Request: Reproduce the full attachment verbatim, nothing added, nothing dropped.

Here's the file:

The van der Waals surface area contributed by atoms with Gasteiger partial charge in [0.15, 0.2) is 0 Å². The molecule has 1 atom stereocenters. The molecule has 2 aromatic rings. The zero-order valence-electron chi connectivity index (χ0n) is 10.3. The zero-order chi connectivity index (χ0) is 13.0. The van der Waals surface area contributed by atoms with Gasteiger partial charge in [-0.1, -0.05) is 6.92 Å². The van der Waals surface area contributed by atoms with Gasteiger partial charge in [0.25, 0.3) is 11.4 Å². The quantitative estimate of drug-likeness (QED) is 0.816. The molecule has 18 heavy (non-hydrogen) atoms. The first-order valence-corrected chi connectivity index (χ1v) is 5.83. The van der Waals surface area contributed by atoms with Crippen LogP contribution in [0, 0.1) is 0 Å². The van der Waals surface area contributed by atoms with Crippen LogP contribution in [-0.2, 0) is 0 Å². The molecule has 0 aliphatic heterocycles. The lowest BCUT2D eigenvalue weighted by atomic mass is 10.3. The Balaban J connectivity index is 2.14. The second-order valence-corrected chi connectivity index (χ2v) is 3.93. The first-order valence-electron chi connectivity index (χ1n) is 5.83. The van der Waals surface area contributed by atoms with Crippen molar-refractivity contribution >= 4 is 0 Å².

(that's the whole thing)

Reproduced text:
The van der Waals surface area contributed by atoms with Gasteiger partial charge in [0.15, 0.2) is 0 Å². The molecule has 1 atom stereocenters. The molecule has 2 aromatic rings. The zero-order valence-electron chi connectivity index (χ0n) is 10.3. The zero-order chi connectivity index (χ0) is 13.0. The van der Waals surface area contributed by atoms with Gasteiger partial charge in [-0.1, -0.05) is 6.92 Å². The van der Waals surface area contributed by atoms with Gasteiger partial charge in [0.25, 0.3) is 11.4 Å². The quantitative estimate of drug-likeness (QED) is 0.816. The molecule has 18 heavy (non-hydrogen) atoms. The first-order valence-corrected chi connectivity index (χ1v) is 5.83. The van der Waals surface area contributed by atoms with Crippen LogP contribution in [0, 0.1) is 0 Å². The van der Waals surface area contributed by atoms with Crippen LogP contribution in [-0.2, 0) is 0 Å². The molecule has 0 aliphatic heterocycles. The lowest BCUT2D eigenvalue weighted by atomic mass is 10.3. The Balaban J connectivity index is 2.14. The second-order valence-corrected chi connectivity index (χ2v) is 3.93. The first-order valence-electron chi connectivity index (χ1n) is 5.83. The van der Waals surface area contributed by atoms with Crippen molar-refractivity contribution >= 4 is 0 Å².